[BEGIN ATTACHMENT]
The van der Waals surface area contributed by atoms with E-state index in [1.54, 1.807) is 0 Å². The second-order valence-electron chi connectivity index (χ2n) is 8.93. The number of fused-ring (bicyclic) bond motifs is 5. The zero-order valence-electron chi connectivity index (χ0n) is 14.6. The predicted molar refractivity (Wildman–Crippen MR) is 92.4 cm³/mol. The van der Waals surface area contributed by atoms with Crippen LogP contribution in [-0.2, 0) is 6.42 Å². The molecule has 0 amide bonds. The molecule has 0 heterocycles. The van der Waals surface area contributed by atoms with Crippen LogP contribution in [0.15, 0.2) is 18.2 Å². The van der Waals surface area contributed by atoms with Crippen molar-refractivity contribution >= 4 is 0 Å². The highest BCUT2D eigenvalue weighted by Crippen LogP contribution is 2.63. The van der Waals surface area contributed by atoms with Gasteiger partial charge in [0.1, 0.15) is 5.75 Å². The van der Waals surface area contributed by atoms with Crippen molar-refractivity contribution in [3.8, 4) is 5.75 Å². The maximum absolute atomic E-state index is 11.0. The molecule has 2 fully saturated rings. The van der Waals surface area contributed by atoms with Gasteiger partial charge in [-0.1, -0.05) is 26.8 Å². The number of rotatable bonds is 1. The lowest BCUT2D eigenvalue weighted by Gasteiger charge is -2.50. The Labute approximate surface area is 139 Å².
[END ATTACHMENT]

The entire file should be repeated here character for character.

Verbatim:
The van der Waals surface area contributed by atoms with E-state index in [1.54, 1.807) is 0 Å². The second-order valence-electron chi connectivity index (χ2n) is 8.93. The number of fused-ring (bicyclic) bond motifs is 5. The zero-order valence-electron chi connectivity index (χ0n) is 14.6. The predicted molar refractivity (Wildman–Crippen MR) is 92.4 cm³/mol. The van der Waals surface area contributed by atoms with Crippen LogP contribution in [-0.2, 0) is 6.42 Å². The molecule has 0 amide bonds. The molecule has 0 heterocycles. The van der Waals surface area contributed by atoms with Crippen LogP contribution in [0.15, 0.2) is 18.2 Å². The van der Waals surface area contributed by atoms with Crippen molar-refractivity contribution >= 4 is 0 Å². The highest BCUT2D eigenvalue weighted by Crippen LogP contribution is 2.63. The van der Waals surface area contributed by atoms with Gasteiger partial charge in [0.1, 0.15) is 5.75 Å². The van der Waals surface area contributed by atoms with Crippen molar-refractivity contribution in [3.8, 4) is 5.75 Å². The maximum absolute atomic E-state index is 11.0. The molecule has 2 fully saturated rings. The van der Waals surface area contributed by atoms with Gasteiger partial charge in [-0.1, -0.05) is 26.8 Å². The number of rotatable bonds is 1. The lowest BCUT2D eigenvalue weighted by Gasteiger charge is -2.50. The Labute approximate surface area is 139 Å².